The Roaring Twen­ties were some of the most profitable for American and subsequently international corporations and led to massive gains in the U.S. and global stock markets. The present economic recovery may not be growing long-in-the-tooth… in fact, it may have just begun.

How the Markets Fared16

The bond markets have been mostly quiet on the high-quality end of the credit spectrum, returning a bit better than their coupons. More risk exposed markets like high yield and emerging market debt have fared much better. Part of the international story is related to the decline of the U.S. dollar since the beginning of the year (after a big rally post-Trump’s election).

17Globally, most developed market equity indexes returned another 4%-6%, bringing year-to-date gains into the 10%-20% range. There was no clear leader in Q3, with most indexes advancing similarly. For 2017 as a whole, however, international stocks have outpaced domestic indices by more than 4% and growth oriented industries have trounced more cyclically oriented value names by better than 10%. Small cap stocks have lagged a bit over large caps here in the U.S., the same is not true overseas, where they have outpaced their more multinational-focused larger peers.  Emerging markets equities  continue to dominate those in the developed markets, posting returns nearly double the U.S. indices.

PIERing Ahead

There is nothing new about this quarter’s report on the economy. We have been painting a rosy picture of business and consumer activity for nearly two years now. What is new is the lofty valuation of the U.S. stock markets. At nearly 18 times earnings, the S&P 500 is valued at 20% more than historical norms. However, if we are beginning an era similar to the 1920’s these valuations are com­pletely justifiable and may prove to be quite a good buying oppor­tunity. After all, if the market simply maintains its current valuations, once the S&P 500 adds another 15% to earnings (which is pres­ently predicted for the coming year), stocks could advance propor­tionately. If the global economy is just starting to heat up, we could have several more years of enhanced growth, thus leading to mean­ingfully higher levels in equities. As a reminder, stock prices better than tripled before the 1929 crash. Much of that appreciation was due to corporate earnings better than doubling dur­ing the decade of the twenties.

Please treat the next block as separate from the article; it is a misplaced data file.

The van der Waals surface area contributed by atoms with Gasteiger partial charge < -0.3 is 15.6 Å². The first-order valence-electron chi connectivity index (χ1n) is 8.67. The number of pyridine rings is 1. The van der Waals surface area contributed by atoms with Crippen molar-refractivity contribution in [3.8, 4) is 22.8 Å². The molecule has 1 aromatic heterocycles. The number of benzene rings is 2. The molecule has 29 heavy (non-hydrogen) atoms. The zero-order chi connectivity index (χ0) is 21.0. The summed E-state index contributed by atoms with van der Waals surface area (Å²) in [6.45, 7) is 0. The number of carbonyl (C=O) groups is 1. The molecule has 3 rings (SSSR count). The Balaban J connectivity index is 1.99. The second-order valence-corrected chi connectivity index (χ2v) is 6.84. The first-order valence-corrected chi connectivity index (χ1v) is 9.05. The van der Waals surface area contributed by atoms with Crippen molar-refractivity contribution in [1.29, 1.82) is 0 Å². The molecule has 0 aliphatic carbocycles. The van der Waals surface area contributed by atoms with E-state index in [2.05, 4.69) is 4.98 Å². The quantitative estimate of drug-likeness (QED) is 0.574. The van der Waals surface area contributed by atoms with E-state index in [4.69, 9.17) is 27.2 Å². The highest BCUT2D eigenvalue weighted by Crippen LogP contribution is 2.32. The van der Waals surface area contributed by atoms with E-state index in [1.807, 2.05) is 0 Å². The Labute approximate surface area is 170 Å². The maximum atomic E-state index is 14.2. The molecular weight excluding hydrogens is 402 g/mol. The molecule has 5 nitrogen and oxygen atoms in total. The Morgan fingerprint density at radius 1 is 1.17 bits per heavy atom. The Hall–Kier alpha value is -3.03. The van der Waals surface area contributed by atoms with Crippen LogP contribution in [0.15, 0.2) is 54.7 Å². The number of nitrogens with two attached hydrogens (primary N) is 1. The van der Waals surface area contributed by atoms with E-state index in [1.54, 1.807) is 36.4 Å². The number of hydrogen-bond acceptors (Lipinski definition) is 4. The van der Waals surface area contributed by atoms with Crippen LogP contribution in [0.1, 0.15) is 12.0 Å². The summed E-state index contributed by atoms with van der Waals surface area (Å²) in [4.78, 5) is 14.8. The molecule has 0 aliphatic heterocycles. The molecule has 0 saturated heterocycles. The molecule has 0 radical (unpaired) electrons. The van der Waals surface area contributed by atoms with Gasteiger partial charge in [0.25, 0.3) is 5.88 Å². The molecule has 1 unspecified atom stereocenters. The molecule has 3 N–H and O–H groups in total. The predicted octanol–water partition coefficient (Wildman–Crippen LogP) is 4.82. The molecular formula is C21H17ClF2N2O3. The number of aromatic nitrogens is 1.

Eventually, speculation, over-deregulation and protectionism led to the 1929 crash and subsequent depression of the 1930s. If the coming years do, in fact, follow in the footsteps of the 1920s, the same boom and bust cycle may repeat itself. With high levels of Federal debt and an aging Baby Boomer generation that is starting to consume their wealth instead of adding to it, there are plenty of pitfalls ahead. And if companies do grow profits at elevated rates for the next few years, one can be certain that investors will be getting drunk on gains, leading to even higher valuations like we saw in 1999. It can be a fine line between economic optimism and financial hubris. Human behavior has shown time and time again that few are sober enough to notice when the line is crossed. So should we stay home from the party? Absolutely not! It may just be getting started. Just be sure to leave early enough to get home safe when things get a little too crazy.

(1) Comment

  • […] to the game of trade warfare like we did in the 1920s and go to the mattresses again. (See our Fall 2017 Economic Commentary for a comparison). For now, U.S. GDP, which is hovering just above the 2% mark, appears to be on […]

Leave a Reply